Posted by johngl
One of the coolest things about Austin, for me anyway, is that we have great grocery stores. We’ve got a couple of high-end companies, Whole Foods and Central Market (a division of HEB), duking it out to provide us the best food the world has to offer.
Consequently, you might find yourself wandering by the seafood counter and notice a pinkish-colored fish called opah. I’d certainly heard about opah from an old friend of mine who did a lot of deep-sea fishing, but had never actually tasted it.
This was my opportunity. The fact that it coincided with the Hatch Chile Festival at Central Market was an added bonus.
Right out of the gate, the smell of the roasting Hatch peppers got my attention. The sweet smell of these things is unmistakable. Those folks in Hatch, New Mexico really know what they’re doing when it comes to raising chile peppers.
Central Market sets up a couple of these barrel-shaped units right out in front of the store and roasts bushels of Hatch peppers at a time. They just tumble away as the flames toast the pepper skins. The aromas coming off of these things just makes me drool.
So anyway, I knew that roasted peppers would be a part of the dinner preparation.
While wandering through the store, I found these items as well:
Starting lower left and moving clockwise we have: organic nectarine, New Zealand Tentation apples, organic mango, avocado, and sweet yellow cherry tomatoes from Mexico.
I’d never had the Tentation apples before either. They are a light yellow-green with a blush of orange. And damn tasty! Crunchy. Sweet. Sour. And really juicy.
Central Market gets fresh fish deliveries on Saturday mornings, so any time we are feeling the need for something other than a burger, we wander on in.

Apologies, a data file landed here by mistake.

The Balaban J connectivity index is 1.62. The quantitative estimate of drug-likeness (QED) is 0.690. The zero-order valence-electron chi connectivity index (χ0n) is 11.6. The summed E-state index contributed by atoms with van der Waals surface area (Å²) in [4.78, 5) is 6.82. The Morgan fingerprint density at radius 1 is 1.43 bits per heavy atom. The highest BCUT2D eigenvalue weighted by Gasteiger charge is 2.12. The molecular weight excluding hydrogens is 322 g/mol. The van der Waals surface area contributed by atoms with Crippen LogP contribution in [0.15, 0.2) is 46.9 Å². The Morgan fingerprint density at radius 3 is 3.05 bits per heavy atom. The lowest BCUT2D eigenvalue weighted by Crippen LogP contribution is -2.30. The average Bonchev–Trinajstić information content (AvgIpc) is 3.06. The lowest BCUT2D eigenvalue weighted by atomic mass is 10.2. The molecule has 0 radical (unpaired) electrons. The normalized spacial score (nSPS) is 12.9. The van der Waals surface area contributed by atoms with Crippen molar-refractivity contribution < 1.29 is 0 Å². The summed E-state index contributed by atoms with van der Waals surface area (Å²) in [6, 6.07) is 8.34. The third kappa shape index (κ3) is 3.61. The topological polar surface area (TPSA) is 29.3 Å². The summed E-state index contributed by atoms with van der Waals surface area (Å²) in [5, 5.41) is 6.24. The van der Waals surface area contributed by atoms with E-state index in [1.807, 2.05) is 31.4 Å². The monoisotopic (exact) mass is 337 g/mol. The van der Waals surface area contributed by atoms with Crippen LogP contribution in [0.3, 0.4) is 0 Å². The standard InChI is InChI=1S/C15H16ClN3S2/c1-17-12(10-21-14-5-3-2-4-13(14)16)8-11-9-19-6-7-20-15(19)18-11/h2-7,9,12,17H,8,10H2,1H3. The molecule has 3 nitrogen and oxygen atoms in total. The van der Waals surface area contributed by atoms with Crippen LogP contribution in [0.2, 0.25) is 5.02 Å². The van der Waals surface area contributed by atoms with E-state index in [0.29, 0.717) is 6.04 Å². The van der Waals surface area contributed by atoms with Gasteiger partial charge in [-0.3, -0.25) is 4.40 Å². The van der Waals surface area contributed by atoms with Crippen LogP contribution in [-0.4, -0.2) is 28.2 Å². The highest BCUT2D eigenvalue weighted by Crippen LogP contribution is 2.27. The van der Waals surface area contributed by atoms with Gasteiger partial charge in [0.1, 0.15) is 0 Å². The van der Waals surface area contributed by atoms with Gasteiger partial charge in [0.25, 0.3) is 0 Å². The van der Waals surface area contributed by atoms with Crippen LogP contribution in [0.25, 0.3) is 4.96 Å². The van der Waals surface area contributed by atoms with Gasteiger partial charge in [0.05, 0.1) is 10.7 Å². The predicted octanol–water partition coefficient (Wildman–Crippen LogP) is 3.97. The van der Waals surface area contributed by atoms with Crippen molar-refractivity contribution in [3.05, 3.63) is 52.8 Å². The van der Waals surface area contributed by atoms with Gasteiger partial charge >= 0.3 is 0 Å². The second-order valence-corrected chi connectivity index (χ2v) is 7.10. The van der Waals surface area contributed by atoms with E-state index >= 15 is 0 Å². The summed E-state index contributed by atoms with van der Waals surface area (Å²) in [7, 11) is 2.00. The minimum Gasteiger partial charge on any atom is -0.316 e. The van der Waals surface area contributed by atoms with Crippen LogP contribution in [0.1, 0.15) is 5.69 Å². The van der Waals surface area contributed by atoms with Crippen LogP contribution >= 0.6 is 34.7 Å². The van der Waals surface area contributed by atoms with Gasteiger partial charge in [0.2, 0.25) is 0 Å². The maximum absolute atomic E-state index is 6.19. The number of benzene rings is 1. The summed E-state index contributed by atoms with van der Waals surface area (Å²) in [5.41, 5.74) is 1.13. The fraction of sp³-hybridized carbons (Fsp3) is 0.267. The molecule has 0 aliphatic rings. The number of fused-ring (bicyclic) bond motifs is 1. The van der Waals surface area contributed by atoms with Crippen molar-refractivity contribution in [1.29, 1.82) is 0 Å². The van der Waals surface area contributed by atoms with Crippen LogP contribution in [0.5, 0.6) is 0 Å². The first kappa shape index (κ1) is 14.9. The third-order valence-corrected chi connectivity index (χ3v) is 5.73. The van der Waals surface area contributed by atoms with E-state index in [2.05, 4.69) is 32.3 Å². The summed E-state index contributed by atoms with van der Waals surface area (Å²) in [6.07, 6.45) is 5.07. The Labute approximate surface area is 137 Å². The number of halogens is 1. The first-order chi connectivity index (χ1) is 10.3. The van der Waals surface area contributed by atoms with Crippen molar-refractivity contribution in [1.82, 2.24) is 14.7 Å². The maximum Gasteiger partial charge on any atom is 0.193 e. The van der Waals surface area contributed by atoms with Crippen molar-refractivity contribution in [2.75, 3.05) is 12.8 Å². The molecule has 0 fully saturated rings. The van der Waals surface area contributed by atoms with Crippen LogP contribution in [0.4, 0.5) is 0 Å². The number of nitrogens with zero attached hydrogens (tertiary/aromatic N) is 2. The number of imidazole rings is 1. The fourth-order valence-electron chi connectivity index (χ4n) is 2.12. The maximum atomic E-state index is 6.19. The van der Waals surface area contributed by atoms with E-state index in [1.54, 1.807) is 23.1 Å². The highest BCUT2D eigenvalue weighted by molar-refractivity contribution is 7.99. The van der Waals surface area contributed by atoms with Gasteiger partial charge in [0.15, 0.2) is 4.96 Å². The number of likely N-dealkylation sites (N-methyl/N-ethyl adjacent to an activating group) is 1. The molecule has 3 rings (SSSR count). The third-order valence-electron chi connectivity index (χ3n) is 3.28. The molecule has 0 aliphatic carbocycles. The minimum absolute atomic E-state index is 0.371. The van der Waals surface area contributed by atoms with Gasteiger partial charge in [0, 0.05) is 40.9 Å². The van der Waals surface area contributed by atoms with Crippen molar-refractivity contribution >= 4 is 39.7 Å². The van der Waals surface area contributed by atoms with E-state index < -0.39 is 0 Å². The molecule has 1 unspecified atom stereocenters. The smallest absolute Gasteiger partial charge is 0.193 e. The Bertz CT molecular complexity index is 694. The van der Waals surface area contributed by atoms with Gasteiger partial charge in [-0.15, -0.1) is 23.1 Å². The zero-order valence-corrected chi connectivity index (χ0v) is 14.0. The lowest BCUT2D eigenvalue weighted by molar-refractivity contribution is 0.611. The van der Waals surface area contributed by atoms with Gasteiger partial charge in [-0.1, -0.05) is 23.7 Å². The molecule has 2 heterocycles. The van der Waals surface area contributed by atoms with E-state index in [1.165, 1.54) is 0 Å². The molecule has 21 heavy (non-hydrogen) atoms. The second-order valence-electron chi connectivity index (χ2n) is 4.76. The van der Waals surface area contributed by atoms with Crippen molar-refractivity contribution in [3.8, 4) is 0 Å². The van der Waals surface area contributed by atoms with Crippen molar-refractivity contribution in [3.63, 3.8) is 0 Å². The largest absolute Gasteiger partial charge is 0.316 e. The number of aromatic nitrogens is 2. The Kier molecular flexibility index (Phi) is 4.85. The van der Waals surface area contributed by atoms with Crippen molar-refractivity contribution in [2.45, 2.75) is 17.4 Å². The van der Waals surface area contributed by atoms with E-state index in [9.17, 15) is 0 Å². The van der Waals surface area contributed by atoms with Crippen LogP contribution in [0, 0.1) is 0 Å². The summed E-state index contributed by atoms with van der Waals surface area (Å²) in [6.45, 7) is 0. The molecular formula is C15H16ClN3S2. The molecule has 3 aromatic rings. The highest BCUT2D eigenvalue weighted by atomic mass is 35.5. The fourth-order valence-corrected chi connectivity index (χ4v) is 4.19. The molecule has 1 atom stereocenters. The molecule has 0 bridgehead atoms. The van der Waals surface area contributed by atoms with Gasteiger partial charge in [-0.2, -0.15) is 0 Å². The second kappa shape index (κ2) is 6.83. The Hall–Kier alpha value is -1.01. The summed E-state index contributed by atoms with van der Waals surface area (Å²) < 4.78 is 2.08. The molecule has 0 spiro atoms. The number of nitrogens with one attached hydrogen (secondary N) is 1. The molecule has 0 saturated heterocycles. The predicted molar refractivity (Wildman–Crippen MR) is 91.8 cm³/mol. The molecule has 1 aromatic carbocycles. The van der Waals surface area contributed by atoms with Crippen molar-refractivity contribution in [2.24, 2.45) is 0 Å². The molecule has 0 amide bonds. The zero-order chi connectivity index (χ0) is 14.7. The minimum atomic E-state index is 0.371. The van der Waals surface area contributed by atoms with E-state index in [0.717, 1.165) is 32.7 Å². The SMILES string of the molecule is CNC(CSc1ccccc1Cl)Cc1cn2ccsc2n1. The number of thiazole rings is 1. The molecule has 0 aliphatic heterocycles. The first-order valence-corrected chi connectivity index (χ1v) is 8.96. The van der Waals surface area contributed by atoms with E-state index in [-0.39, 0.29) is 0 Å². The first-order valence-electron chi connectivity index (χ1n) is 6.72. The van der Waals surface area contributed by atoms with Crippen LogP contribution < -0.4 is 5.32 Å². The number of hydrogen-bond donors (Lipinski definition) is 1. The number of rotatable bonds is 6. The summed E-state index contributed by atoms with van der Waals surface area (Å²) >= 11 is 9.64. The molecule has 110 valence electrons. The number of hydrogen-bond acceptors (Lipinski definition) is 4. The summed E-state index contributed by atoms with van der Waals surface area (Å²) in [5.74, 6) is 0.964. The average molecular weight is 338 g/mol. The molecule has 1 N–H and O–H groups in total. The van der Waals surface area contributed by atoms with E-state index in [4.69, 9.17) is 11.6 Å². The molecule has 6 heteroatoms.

Above, a quarter pound block of opah. This came off a fish that looks like this:
Ain’t it cute? I just read that these things can get to over six feet in length and up to 600 pounds. Not quite so cute at that size.
Most of these are caught accidentally during line-catching of tuna. Some deep-sea fisherman go out specifically for them as well.
I cut a thin slice of sashimi off of the brick of fish and gave it a taste. It was very mild, not at all oily, and extremely fresh-tasting. I could have eaten my chunk raw in one sitting. I kept myself in check and decided to do a very simply pan-sear.
Dusting the fish with a little salt, I dropped it into a smoking hot pan. All that was in the pan was a thin coating of grapeseed oil.
It literally takes about two minutes to cook fish this way, so before this hits the pan, you may want to get your salsa out of the way. First the mango.
Note the cross-hatch style cuts in the mango half. It makes it really easy to spoon out nicely cut diamonds. I wasn’t paying a lot of attention to size consistency here and my chef friends will probably spank me for it.
See how simple that is?
Time for the chile peppers:
This is a roasted pepper. The burnt skin has been rinsed away. Open the pepper up and scrape out the seeds:
Then cut it into thin slices:
Pile up the slices and chop away:
I peeled and chopped half the apple, used all of the nectarine, and about five of the cherry tomatoes. The tomatoes were halved, then each half was cut into quarters.
I mixed the Hatch peppers, mango, apple, nectarine, and tomato with a splash of key lime juice (for acidity and preventing oxidation) and a half-ounce splash of tequila (for flavor). A pinch of salt and a pinch of sugar finished this off for now. I don’t put avocado in until the last minute because it tends to brown when it is refrigerated.
Just prior to cooking the fish, I cut about half of the avocado into cubes and mixed it in with the chilled fruit blend.
I seared the fish for about 15-20 seconds on each side. Six sides, less than two minutes of cooking time.
Plate and serve!
And the wine? Well, believe it or not, there are some pretty good Chardonnays coming out of New Mexico. Chile peppers and wine, who knew?
This one was a 2007 Gruet (makers of some good, inexpensive sparkling wines). Eight months in French oak barrels gives this wine hints of toasty vanilla. There is also a buttery richness offset by a good amount of acid. It is exceptionally well-balanced for something in the $10 per bottle price range. On the palate, green apple with a hit of citrus made this a perfect match with the dish.
While the eco-footprint of this dish is a bit large (New Zealand, Hawaii, Mexico, New Mexico) it sure did taste good and, less the prep on the fruit, it’s easy to prepare.
While I really enjoy eating locally produced food products, I still like to take advantage of what our great Austin grocers have to offer and enjoy some world-class fare on occasion.